Aaron Carroll writes today that calorie labeling in restaurants doesn’t seem to have any effect. I skimmed through his review of the evidence in order to get to the part of the story where he tells us what does have an effect, but I was disappointed. Not surprised, though. Hardly anything works. Here’s his single paragraph about alternatives:
Previous work in Health Affairs showed that training servers to ask if customers might like to downsize three starchy sides induced up to a third of customers to order and eat 200 fewer calories per meal. More recent work in the journal showed that changing the “prevalence, prominence and default nature of healthy options” on children’s menus led to sustained changes in what people ordered.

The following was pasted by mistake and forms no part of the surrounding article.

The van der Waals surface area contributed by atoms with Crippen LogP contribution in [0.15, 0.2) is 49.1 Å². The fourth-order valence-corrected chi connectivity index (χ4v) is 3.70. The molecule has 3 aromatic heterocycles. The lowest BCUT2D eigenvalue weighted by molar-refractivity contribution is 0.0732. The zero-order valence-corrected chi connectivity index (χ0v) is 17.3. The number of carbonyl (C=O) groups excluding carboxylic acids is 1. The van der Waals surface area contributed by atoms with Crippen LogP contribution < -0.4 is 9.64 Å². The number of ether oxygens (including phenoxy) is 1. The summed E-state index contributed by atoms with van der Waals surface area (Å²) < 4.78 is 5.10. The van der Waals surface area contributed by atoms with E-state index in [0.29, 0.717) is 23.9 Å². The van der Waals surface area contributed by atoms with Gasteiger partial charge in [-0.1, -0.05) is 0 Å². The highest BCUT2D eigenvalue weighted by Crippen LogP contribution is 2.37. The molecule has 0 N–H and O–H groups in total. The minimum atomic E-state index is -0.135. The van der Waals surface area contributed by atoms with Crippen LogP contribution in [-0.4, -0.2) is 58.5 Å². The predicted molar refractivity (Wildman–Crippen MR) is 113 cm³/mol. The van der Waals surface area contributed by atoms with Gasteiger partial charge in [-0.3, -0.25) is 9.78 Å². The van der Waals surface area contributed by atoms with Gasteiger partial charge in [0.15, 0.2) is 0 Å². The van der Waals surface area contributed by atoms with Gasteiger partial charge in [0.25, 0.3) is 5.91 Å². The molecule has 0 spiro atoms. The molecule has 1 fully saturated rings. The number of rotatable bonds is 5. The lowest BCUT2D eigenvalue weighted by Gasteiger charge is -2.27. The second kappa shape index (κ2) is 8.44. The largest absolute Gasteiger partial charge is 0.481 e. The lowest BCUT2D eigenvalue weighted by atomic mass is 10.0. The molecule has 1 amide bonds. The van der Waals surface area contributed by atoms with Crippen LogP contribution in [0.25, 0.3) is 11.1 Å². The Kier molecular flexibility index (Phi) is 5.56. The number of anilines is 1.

I don’t know about children’s menus, but that first suggestion rings a bell. One of my favorite restaurants offers two sides with dinner entrees. I always order the same thing, and all I want is a single side order of fries. This is all but impossible to get. If I tell my server I want just one order of fries and nothing else, I’m told brightly that it’s no trouble to just double up the fries. If I say I don’t want two orders of fries, the cook gives them to me anyway. I think they want to fill up the plate and make sure I don’t feel ripped off.
Suggesting that we downsize calorie-laden sides might be a good idea. But in my experience, the first step is for restaurants to allow sides to be downsized if the customer asks. Baby steps.